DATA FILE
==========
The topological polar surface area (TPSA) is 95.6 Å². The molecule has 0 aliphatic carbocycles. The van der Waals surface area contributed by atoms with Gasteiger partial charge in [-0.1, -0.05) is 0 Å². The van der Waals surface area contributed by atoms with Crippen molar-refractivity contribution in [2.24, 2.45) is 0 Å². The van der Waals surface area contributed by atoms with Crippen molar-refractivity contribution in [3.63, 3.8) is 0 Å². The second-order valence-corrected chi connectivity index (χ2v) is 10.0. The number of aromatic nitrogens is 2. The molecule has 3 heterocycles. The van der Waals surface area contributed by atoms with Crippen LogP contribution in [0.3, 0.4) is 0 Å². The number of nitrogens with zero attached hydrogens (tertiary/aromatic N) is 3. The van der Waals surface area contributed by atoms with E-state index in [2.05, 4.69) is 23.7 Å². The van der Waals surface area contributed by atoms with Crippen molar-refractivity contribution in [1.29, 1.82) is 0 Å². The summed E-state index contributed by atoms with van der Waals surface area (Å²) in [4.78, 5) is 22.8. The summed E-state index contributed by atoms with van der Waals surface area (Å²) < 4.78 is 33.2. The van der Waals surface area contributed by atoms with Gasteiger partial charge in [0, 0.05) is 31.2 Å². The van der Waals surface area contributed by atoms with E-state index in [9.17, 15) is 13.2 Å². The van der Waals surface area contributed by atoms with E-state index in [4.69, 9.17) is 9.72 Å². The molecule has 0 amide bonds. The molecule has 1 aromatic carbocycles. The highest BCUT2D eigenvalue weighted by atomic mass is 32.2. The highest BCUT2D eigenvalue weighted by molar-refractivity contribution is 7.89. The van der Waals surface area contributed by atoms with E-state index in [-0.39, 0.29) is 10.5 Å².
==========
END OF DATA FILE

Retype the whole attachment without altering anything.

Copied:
The topological polar surface area (TPSA) is 95.6 Å². The molecule has 0 aliphatic carbocycles. The van der Waals surface area contributed by atoms with Gasteiger partial charge in [-0.1, -0.05) is 0 Å². The van der Waals surface area contributed by atoms with Crippen molar-refractivity contribution in [2.24, 2.45) is 0 Å². The van der Waals surface area contributed by atoms with Crippen molar-refractivity contribution in [3.63, 3.8) is 0 Å². The second-order valence-corrected chi connectivity index (χ2v) is 10.0. The number of aromatic nitrogens is 2. The molecule has 3 heterocycles. The van der Waals surface area contributed by atoms with Crippen LogP contribution in [0.3, 0.4) is 0 Å². The number of nitrogens with zero attached hydrogens (tertiary/aromatic N) is 3. The van der Waals surface area contributed by atoms with E-state index in [2.05, 4.69) is 23.7 Å². The van der Waals surface area contributed by atoms with Crippen molar-refractivity contribution in [1.29, 1.82) is 0 Å². The summed E-state index contributed by atoms with van der Waals surface area (Å²) in [4.78, 5) is 22.8. The summed E-state index contributed by atoms with van der Waals surface area (Å²) < 4.78 is 33.2. The van der Waals surface area contributed by atoms with Gasteiger partial charge in [0, 0.05) is 31.2 Å². The van der Waals surface area contributed by atoms with E-state index in [9.17, 15) is 13.2 Å². The van der Waals surface area contributed by atoms with E-state index in [4.69, 9.17) is 9.72 Å². The molecule has 0 amide bonds. The molecule has 1 aromatic carbocycles. The highest BCUT2D eigenvalue weighted by atomic mass is 32.2. The highest BCUT2D eigenvalue weighted by molar-refractivity contribution is 7.89. The van der Waals surface area contributed by atoms with E-state index in [-0.39, 0.29) is 10.5 Å².